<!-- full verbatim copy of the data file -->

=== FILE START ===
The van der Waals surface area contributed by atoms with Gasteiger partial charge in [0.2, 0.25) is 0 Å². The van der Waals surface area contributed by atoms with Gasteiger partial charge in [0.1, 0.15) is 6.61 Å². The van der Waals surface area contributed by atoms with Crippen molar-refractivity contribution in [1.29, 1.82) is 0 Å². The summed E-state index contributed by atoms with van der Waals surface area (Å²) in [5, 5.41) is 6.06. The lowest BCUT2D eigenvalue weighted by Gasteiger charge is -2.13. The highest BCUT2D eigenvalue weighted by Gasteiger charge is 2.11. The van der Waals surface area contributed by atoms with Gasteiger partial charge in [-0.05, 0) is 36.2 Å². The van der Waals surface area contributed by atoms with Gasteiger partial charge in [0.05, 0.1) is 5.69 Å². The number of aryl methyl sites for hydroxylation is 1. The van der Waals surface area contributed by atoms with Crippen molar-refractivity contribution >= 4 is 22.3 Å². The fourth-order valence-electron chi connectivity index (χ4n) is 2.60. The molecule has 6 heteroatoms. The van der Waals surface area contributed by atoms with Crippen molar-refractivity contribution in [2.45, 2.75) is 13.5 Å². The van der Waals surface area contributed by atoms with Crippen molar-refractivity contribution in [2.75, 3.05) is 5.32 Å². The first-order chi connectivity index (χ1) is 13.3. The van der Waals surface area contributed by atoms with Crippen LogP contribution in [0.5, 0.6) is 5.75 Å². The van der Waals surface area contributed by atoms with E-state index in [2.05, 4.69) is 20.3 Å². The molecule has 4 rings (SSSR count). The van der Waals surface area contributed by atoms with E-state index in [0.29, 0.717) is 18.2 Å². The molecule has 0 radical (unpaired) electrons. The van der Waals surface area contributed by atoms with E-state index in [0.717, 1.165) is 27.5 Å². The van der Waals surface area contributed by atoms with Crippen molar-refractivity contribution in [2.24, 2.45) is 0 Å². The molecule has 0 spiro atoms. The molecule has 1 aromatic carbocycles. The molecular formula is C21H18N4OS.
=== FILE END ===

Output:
The van der Waals surface area contributed by atoms with Gasteiger partial charge in [0.2, 0.25) is 0 Å². The van der Waals surface area contributed by atoms with Gasteiger partial charge in [0.1, 0.15) is 6.61 Å². The van der Waals surface area contributed by atoms with Crippen molar-refractivity contribution in [1.29, 1.82) is 0 Å². The summed E-state index contributed by atoms with van der Waals surface area (Å²) in [5, 5.41) is 6.06. The lowest BCUT2D eigenvalue weighted by Gasteiger charge is -2.13. The highest BCUT2D eigenvalue weighted by Gasteiger charge is 2.11. The van der Waals surface area contributed by atoms with Gasteiger partial charge in [-0.05, 0) is 36.2 Å². The van der Waals surface area contributed by atoms with Gasteiger partial charge in [0.05, 0.1) is 5.69 Å². The number of aryl methyl sites for hydroxylation is 1. The van der Waals surface area contributed by atoms with Crippen molar-refractivity contribution >= 4 is 22.3 Å². The fourth-order valence-electron chi connectivity index (χ4n) is 2.60. The molecule has 6 heteroatoms. The van der Waals surface area contributed by atoms with Crippen molar-refractivity contribution in [2.45, 2.75) is 13.5 Å². The van der Waals surface area contributed by atoms with Crippen molar-refractivity contribution in [2.75, 3.05) is 5.32 Å². The first-order chi connectivity index (χ1) is 13.3. The van der Waals surface area contributed by atoms with Crippen LogP contribution in [0.5, 0.6) is 5.75 Å². The van der Waals surface area contributed by atoms with E-state index in [2.05, 4.69) is 20.3 Å². The molecule has 4 rings (SSSR count). The van der Waals surface area contributed by atoms with E-state index in [0.29, 0.717) is 18.2 Å². The molecule has 0 radical (unpaired) electrons. The van der Waals surface area contributed by atoms with E-state index in [0.717, 1.165) is 27.5 Å². The van der Waals surface area contributed by atoms with Crippen molar-refractivity contribution in [2.24, 2.45) is 0 Å². The molecule has 0 spiro atoms. The molecule has 1 aromatic carbocycles. The molecular formula is C21H18N4OS.